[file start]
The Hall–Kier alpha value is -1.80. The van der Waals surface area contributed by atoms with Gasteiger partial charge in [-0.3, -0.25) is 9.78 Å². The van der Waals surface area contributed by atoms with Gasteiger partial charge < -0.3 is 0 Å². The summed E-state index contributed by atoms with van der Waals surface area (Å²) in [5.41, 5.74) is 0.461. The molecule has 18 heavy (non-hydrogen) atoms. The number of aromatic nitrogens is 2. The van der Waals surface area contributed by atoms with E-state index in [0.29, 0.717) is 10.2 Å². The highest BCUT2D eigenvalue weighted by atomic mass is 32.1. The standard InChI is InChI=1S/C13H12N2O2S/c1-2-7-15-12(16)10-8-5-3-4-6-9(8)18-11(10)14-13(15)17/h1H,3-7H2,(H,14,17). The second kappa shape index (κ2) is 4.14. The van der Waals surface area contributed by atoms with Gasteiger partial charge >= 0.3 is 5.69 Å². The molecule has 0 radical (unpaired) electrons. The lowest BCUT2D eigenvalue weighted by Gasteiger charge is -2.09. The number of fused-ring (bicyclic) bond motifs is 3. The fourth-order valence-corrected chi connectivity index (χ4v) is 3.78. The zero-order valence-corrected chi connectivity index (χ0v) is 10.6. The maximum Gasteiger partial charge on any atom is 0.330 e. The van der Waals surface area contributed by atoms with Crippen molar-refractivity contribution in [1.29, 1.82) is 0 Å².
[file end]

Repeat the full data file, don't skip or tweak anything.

The Hall–Kier alpha value is -1.80. The van der Waals surface area contributed by atoms with Gasteiger partial charge in [-0.3, -0.25) is 9.78 Å². The van der Waals surface area contributed by atoms with Gasteiger partial charge < -0.3 is 0 Å². The summed E-state index contributed by atoms with van der Waals surface area (Å²) in [5.41, 5.74) is 0.461. The molecule has 18 heavy (non-hydrogen) atoms. The number of aromatic nitrogens is 2. The van der Waals surface area contributed by atoms with E-state index in [0.29, 0.717) is 10.2 Å². The highest BCUT2D eigenvalue weighted by atomic mass is 32.1. The standard InChI is InChI=1S/C13H12N2O2S/c1-2-7-15-12(16)10-8-5-3-4-6-9(8)18-11(10)14-13(15)17/h1H,3-7H2,(H,14,17). The second kappa shape index (κ2) is 4.14. The van der Waals surface area contributed by atoms with Gasteiger partial charge >= 0.3 is 5.69 Å². The molecule has 0 radical (unpaired) electrons. The lowest BCUT2D eigenvalue weighted by Gasteiger charge is -2.09. The number of fused-ring (bicyclic) bond motifs is 3. The fourth-order valence-corrected chi connectivity index (χ4v) is 3.78. The zero-order valence-corrected chi connectivity index (χ0v) is 10.6. The maximum Gasteiger partial charge on any atom is 0.330 e. The van der Waals surface area contributed by atoms with Crippen molar-refractivity contribution in [1.29, 1.82) is 0 Å².